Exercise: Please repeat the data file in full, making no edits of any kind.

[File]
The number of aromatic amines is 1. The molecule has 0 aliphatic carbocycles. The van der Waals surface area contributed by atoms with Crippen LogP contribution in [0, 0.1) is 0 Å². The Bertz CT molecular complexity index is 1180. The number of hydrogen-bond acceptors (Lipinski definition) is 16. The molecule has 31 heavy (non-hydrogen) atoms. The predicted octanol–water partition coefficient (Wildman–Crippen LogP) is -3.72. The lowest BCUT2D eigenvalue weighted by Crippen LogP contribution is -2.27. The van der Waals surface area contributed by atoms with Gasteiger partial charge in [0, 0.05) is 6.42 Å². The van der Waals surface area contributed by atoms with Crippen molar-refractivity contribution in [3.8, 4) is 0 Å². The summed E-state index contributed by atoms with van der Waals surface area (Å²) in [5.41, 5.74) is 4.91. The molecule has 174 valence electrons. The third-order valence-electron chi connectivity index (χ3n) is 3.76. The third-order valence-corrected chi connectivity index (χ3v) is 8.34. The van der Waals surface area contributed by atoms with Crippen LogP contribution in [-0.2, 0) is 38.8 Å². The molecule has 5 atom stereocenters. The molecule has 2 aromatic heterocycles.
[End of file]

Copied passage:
The number of aromatic amines is 1. The molecule has 0 aliphatic carbocycles. The van der Waals surface area contributed by atoms with Crippen LogP contribution in [0, 0.1) is 0 Å². The Bertz CT molecular complexity index is 1180. The number of hydrogen-bond acceptors (Lipinski definition) is 16. The molecule has 31 heavy (non-hydrogen) atoms. The predicted octanol–water partition coefficient (Wildman–Crippen LogP) is -3.72. The lowest BCUT2D eigenvalue weighted by Crippen LogP contribution is -2.27. The van der Waals surface area contributed by atoms with Gasteiger partial charge in [0, 0.05) is 6.42 Å². The van der Waals surface area contributed by atoms with Crippen molar-refractivity contribution in [3.8, 4) is 0 Å². The summed E-state index contributed by atoms with van der Waals surface area (Å²) in [5.41, 5.74) is 4.91. The molecule has 174 valence electrons. The third-order valence-electron chi connectivity index (χ3n) is 3.76. The third-order valence-corrected chi connectivity index (χ3v) is 8.34. The van der Waals surface area contributed by atoms with Crippen LogP contribution in [-0.2, 0) is 38.8 Å². The molecule has 5 atom stereocenters. The molecule has 2 aromatic heterocycles.